Let me refresh your understanding of what Jesus meant by telling us to enter through the narrow gate. He was speaking to people who lived in old walled towns that had one large gate through which farmers went out to their fields, and merchants passed in and out of with their wares.
The gate served as a town hall where the heads of families each had the seat he occupied, hearing disputes and finalizing contracts. Those seniors were in charge of the gate, seeing it opened at sunup, and closed at nightfall. If there were bandits in the area, or if there was disease loose in the region, the seniors would shut the gate, and no amount of shouting and knocking would get them to open it.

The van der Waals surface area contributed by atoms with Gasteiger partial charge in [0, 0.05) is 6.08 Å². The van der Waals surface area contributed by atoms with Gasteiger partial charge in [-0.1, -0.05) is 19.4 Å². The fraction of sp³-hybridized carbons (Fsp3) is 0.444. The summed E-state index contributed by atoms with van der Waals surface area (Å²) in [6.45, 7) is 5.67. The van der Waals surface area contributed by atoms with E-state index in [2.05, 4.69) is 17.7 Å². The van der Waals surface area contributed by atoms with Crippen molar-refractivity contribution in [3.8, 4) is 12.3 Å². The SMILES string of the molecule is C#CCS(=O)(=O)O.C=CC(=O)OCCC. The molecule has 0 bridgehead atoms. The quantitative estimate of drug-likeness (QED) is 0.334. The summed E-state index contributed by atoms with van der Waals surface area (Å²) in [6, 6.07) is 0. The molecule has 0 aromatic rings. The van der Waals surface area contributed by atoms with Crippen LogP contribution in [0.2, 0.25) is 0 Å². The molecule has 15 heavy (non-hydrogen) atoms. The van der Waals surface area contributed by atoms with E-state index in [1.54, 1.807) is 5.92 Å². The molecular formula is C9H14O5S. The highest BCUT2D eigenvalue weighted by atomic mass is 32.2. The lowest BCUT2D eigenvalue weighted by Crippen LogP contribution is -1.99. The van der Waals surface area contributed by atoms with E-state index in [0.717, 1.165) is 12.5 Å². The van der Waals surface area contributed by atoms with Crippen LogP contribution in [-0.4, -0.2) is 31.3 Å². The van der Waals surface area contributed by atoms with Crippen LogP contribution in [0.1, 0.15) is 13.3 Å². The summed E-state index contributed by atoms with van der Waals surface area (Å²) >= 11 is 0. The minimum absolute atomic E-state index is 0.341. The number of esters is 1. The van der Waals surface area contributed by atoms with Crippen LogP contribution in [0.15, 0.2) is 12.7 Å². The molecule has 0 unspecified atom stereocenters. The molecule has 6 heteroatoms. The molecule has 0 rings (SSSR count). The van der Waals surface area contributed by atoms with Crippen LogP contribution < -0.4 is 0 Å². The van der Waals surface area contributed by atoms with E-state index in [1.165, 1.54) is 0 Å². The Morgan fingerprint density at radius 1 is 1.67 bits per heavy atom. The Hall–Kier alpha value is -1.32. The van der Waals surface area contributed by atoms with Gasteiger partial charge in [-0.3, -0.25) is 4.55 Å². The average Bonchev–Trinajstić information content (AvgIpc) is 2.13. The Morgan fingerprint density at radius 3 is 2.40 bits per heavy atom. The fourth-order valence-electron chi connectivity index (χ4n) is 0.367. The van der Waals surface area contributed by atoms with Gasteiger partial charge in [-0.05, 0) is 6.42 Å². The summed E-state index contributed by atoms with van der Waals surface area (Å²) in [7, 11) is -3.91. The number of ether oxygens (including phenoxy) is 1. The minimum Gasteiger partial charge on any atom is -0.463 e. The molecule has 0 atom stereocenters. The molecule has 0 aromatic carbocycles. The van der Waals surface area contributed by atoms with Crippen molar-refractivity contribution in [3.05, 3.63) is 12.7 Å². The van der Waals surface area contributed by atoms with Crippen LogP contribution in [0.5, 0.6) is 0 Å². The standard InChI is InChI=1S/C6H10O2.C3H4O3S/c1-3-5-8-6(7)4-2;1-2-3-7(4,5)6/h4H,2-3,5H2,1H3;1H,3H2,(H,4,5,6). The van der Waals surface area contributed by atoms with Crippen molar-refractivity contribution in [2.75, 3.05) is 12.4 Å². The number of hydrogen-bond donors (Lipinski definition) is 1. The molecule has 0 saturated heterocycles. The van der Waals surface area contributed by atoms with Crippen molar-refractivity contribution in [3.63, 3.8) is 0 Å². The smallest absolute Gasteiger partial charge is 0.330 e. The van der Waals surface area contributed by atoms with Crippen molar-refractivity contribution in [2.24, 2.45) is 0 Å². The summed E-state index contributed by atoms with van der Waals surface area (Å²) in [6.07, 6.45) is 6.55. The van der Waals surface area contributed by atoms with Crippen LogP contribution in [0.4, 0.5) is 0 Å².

Every town had a few smart citizens who could get in or out when the town gate was closed. They were the regulars who knew about a secret narrow gate hidden on the far side of the wall, and they had over the years taken the trouble to make themselves known to the keeper of that narrow gate.
Jesus was using the image of that narrow gate and its gatekeeper to tell us that if we want to get into heaven we cannot go along with everyone else, always taking the easy way. No. For us, taking the effort to get around to the narrow gate can be translated into getting up to go to church, staying up to study hard subjects, putting up with annoying people, giving up our bad habits. In all those ways we can make ourselves ever so familiar to the Lord, who is the keeper of the narrow gate.